Pre-training Large Language Models for Domain Adaptation

Here we will examine particular use cases where it might make sense to train a large language model from scratch. These use cases are often characterised by situations that use language in a very unique way such as legal or medical text

Pranath Fernando


July 9, 2023

1 Introduction

Here we will examine particular use cases where it might make sense to train a large language model from scratch. These use cases are often characterised by situations that use language in a very unique way such as legal or medical text.

2 When to Train Your Own Model from Scratch

Typically, when you create your application, you’ll use an existing LLM. By doing this, you may create a working prototype much more quickly and save a lot of time. You might need to pretrain your own model from scratch in one specific circumstance, though. if your target domain use vocabulary and grammatical structures that are uncommon in everyday English. To get good model performance, domain adaptation may be necessary.

Consider developing an app to assist paralegals and attorneys in summarising legal briefs. Terms like mens rea in the first example and res judicata in the second are used in legal writing because they are quite particular. Since these terms are rarely used outside of the legal industry, it is unlikely that they were used frequently in the training materials for LLMs that have already been granted. As a result, it’s possible that the models won’t be able to comprehend or properly use these terms. Another problem is that legal terminology frequently uses common phrases in unusual contexts, as in the third example with consideration. Which is not a reference to being kind, but rather the essential component of a contract that renders the deal enforceable.

For identical reasons, using an existing LLM in a medical application may create difficulties. To describe medical illnesses and operations, the language of medicine uses many unusual words. Additionally, they might not show up frequently in training datasets made out of book texts and web scrapes. Furthermore, certain fields employ language in highly peculiar ways. The final piece of medical jargon could merely appear to be a collection of random characters, but it’s actually a shorthand that doctors use when composing prescriptions. Take one pill orally four times day, after meals and at night. This writing is quite apparent to a medical proffesional.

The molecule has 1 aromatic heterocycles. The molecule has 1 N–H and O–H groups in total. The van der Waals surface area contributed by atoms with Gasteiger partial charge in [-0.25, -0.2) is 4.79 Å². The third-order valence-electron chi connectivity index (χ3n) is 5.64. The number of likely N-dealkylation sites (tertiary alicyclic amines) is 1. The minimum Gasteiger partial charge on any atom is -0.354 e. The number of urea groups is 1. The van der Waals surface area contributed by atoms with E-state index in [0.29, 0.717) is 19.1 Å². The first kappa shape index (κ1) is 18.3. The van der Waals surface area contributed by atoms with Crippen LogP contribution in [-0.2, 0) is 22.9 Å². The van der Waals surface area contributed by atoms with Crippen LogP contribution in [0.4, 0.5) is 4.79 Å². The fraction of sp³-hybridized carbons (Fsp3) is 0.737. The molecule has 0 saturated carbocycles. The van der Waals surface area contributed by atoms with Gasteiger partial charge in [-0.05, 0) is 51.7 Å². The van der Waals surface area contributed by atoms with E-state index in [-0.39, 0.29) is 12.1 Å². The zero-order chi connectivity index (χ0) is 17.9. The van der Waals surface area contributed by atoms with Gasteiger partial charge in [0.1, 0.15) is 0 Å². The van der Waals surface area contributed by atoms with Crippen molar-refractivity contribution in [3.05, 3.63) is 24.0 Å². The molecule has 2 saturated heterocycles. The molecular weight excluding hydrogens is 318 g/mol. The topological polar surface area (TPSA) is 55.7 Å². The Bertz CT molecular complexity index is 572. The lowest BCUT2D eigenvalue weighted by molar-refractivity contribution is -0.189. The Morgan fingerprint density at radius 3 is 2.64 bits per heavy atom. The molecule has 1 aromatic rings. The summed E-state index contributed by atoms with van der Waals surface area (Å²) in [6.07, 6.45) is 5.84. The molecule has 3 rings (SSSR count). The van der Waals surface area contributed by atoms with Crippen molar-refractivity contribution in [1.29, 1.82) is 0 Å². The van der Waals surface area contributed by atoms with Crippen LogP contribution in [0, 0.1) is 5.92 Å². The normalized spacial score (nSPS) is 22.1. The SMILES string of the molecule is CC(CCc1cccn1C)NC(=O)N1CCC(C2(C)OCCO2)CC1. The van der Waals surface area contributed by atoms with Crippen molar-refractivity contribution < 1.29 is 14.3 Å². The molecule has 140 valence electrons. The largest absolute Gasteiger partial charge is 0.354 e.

3 BloombergGPT

The initial pretraining task helps models gain their vocabulary and linguistic understanding. Better models will be produced by pretraining your model from scratch in highly specialised fields like law, medical, finance, or science. Let’s look at BloombergGPT, which was first introduced in a paper written in 2023 by Shijie Wu, Steven Lu, and other Bloomberg employees. A large language model that has been pretrained for a particular domain, in this case, finance. The Bloomberg researchers decided to pretrain a model that produces best-in-class outcomes on financial benchmarks by combining both finance data and general purpose tax data.

A competitive performance on all-purpose LLM benchmarks is also maintained. The researchers selected data that was made up of 49% public data and 51% financial data. The Bloomberg researchers go into greater detail about the model architecture in their paper. They also talk about how they used chinchilla scaling laws as a starting point and where they had to make compromises. These two graphs contrast various LLMs, such as BloombergGPT, with scaling laws that have been the subject of research. For a variety of compute budgets, the diagonal lines on the left trace the ideal model size in billions of parameters. The lines on the right show the number of tokens used to derive the ideal size of the training data set.

The compute budget that the Bloomberg team had available for training their new model is shown on each graph as a dashed pink line. The compute optimal scaling loss identified in the Chinchilla research is represented by the pink shaded regions. You can see that BloombergGPT generally follows the Chinchilla strategy for the compute budget of 1.3 million GPU hours, or about 230,000,000 petaflops, for the specified compute budget. The model is barely above the pink shaded area, indicating that the number of parameters is almost exactly ideal. The actual amount of tokens needed to pretrain BloombergGPT, 569,000,000,000, is less than the Chinchilla figure that is suggested for the compute budget that is available.

The lack of readily available financial domain data is the cause of the less than ideal training data set size, demonstrating that when pretraining your own models, real-world restrictions could require you to make trade-offs.

4 Acknowledgements

I’d like to express my thanks to the wonderful Generative AI with Large Language Models Course by and AWS - which i completed, and acknowledge the use of some images and other materials from the course in this article.